Pittsburgh Pirates: Debating if They Gave Up Too Soon on Chad Kuhl

May 11, 2022; San Francisco, California, USA; Colorado Rockies starting pitcher Chad Kuhl (41) throws against the San Francisco Giants during the first inning at Oracle Park. Mandatory Credit: John Hefti-USA TODAY Sports
May 11, 2022; San Francisco, California, USA; Colorado Rockies starting pitcher Chad Kuhl (41) throws against the San Francisco Giants during the first inning at Oracle Park. Mandatory Credit: John Hefti-USA TODAY Sports /

Former Pittsburgh Pirates pitcher Chad Kuhl is off to a hot start in Colorado, but did the Bucs give up on him too early?

I wrote an article on departed Pittsburgh Pirates players that left during the 2021-2022 off-season but left out Chad Kuhl by accident, so think of this as a make-up for that.

The longest-tenured Pittsburgh Pirates pitcher during 2021 was Chad Kuhl. The right-hander made his debut in 2016, leaving only him and outfielder Gregory Polanco the only two players from the 2016 team to make an appearance in a Pirates’ uniform in 2021. Regardless, Chad Kuhl never seemed to find his footing in Pittsburgh and the Pirates non-tendered him this past off-season.

However, now Kuhl is dominating in Colorado. He has a 3.86 ERA, 3.92 FIP, and 1.18 WHIP through 37.2 innings of work. He currently has a very solid 0.96 HR/9 and 8.4% walk rate. It’s not often you see a pitcher struggle, then go to Coors Field and succeed. So did the Pirates quote-on-quote ‘miss’ on Chad Kuhl?

I don’t think you can say the team didn’t give Kuhl a shot to prove himself. Kuhl pitched 439.2 innings with the Pirates from his debut in 2016 up through 2021. Across those six seasons (he only appeared in five because he missed 2019 due to Tommy John surgery), Kuhl had a 4.44 ERA, 4.61 FIP, and 1.42 WHIP. Kuhl struggled in pretty much all peripherals with a 1.21 HR/9, 10.3% walk rate, and 20.8% strikeout rate.

In 2021, Kuhl posted a career-worst ERA at 4.82 while also having a 5.31 FIP and 1.43 WHIP. The last two stats are the second-worst he has put up in a season. Not to mention he had a 1.45 HR/9, 12% walk rate, and 21.5% strikeout rate. In defense of the Pittsburgh Pirates, he was coming off a career-worst campaign and missed time with injury.

So what is the driving force behind Kuhl’s emergence with the Rox? The biggest is a change in arsenal. He’s using his sinker a whole lot more often and is using his fastball sparingly. He also uses his change-up about 10% of the time, roughly a 6% increase from ’21. But another thing is that Kuhl’s stuff just might work much better in Coors and nowhere else.

It should go without saying that Coors Field doesn’t behave like any other ballpark. It sits 1600 meters above sea level, and the air density is 15% less than the average MLB ballpark. In comparison, PNC Park is only 226 meters above sea level. The average humidity in Pittsburgh sits around 78%, but it’s likely higher near PNC Park, given the stadium was built bordering the Allegheny River. Colorado, meanwhile, has an average humidity of about 54%. Even with the humidor, it’s hard to fight mother nature.

I’m not a physicist, but research shows that low-spin offerings work way better in low-density environments like Coors than anywhere else. The Magnus force, which is the force that helps a back-spun fastball ride through the zone and gives it the ‘rising fastball’ effect, isn’t as strong in Coors. Kuhl’s sinker has a spin rate of just 2134 RPM, and his fastball sits in the bottom 26th percentile.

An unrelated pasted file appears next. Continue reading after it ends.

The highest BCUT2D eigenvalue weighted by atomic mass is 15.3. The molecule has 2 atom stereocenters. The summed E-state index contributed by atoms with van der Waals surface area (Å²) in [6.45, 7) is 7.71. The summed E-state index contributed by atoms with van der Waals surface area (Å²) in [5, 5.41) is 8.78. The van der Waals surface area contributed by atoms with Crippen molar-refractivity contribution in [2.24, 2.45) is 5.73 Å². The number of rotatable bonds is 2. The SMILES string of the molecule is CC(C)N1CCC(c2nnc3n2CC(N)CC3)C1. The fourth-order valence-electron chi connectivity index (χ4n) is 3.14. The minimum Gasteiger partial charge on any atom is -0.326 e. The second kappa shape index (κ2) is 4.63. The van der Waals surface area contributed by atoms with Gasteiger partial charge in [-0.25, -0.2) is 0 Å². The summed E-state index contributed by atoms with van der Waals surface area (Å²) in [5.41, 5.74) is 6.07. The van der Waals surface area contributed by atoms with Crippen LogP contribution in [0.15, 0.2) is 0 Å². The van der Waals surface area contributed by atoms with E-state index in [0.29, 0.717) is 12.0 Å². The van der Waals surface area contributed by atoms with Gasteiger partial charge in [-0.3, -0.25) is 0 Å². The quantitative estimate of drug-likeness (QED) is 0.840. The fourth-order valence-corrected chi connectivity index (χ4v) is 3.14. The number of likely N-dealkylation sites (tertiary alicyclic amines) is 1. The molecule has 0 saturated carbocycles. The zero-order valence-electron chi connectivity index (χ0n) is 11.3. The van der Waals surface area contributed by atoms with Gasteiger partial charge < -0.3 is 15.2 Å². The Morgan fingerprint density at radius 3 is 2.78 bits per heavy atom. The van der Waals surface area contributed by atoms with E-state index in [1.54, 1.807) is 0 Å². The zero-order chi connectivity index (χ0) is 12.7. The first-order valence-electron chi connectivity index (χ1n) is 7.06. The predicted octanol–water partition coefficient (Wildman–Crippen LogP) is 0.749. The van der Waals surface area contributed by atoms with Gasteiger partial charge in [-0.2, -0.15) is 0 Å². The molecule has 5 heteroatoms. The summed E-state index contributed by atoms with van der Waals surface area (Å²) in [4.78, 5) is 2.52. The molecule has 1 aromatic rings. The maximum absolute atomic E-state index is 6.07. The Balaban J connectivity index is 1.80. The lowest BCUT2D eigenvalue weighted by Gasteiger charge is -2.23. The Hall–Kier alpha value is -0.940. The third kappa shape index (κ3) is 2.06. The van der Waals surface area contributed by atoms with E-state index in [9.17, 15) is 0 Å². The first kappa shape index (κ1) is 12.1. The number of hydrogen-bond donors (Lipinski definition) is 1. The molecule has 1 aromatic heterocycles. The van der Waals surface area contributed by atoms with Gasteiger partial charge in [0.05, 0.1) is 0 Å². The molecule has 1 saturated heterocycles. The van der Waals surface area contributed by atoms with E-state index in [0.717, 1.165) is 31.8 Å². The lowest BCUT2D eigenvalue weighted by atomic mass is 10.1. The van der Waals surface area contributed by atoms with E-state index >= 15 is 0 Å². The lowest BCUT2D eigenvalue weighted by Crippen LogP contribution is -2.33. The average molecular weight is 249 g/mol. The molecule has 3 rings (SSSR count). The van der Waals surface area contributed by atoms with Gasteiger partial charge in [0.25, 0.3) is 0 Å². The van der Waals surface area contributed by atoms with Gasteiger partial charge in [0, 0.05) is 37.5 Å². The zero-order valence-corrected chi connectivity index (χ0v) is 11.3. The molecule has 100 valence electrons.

Look at some of the most recently successful Rockies pitchers. German Marquez throws a four-seamer and sinker with sub-2150 RPM. When Kyle Freeland finished 4th in Cy Young voting in 2018, his four-seamer averaged just 2266 RPM with a similar spin on his sinker. Since then, he’s added RPM to his four-seamer and hasn’t come close to his 2018 peak. Jon Gray consistently sits in the 2000-2150 RPM range of spin with his four-seamer and had a 107 ERA+ with the Rockies. Austin Gomber and Antonio Senzentela both are below the 30th percentile in fastball spin. Daniel Bard and Robert Stephenson have found success in Coors as high-spin rate fastballers, but they also average about 97 MPH. Only Marquez has a fastball that averages out within 1 MPH of 95 MPH.

Although Kuhl has dramatically changed his arsenal usage, his stuff might only work in Coors. Low-spin, average velocity won’t work in PNC, but it will in Colorado because of the low air density. Luck has also dealt him a good hand so far. He has just a .179 batting average on balls in play and 85.6% left on base rate. Not even Jacob deGrom had that high of a left-on-base rate during his back-to-back Cy Young seasons. Sure there are a lot of outliers in LOB%, which we discussed with John Candelaria’s 1977 season, but there’s another factor to consider. As for his BAbip, Kuhl likely will regress in that department. No pitcher has had a sub-.200 BAbip in an entire season since integration, and chances are Kuhl isn’t going to be the first guy to do it. There’s a direct link between a pitching staff’s BAbip and a team’s defense. Kuhl’s .179 BAbip is lucky to start with, and the Rockies defense has only been about average this year with 0 DRS, a +.6 UZR/150, and -6 Outs Above Average. Plus, he’s still well below average in limiting hard contact. He ranks in the 32nd percentile of exit velocity and 34th percentile of hard-hit rate.

Next. Does JT Brubaker Have a Long-Term Future with the Pirates?. dark

So, did the Pittsburgh Pirates miss on Kuhl? They tried him in the rotation and eventually the bullpen across five different seasons, and he ended up with just a 95 ERA+. It’s not like the team gave up on him, ala Tyler Glasnow. Kuhl’s stuff should play up in Coors, and he might be closer to a 100-110 ERA+ kind of arm because of it. But the Pirates shouldn’t lose sleep over it, and Pirates fans shouldn’t be frustrated over losing Chad Kuhl and his subsequent hot start to 2022.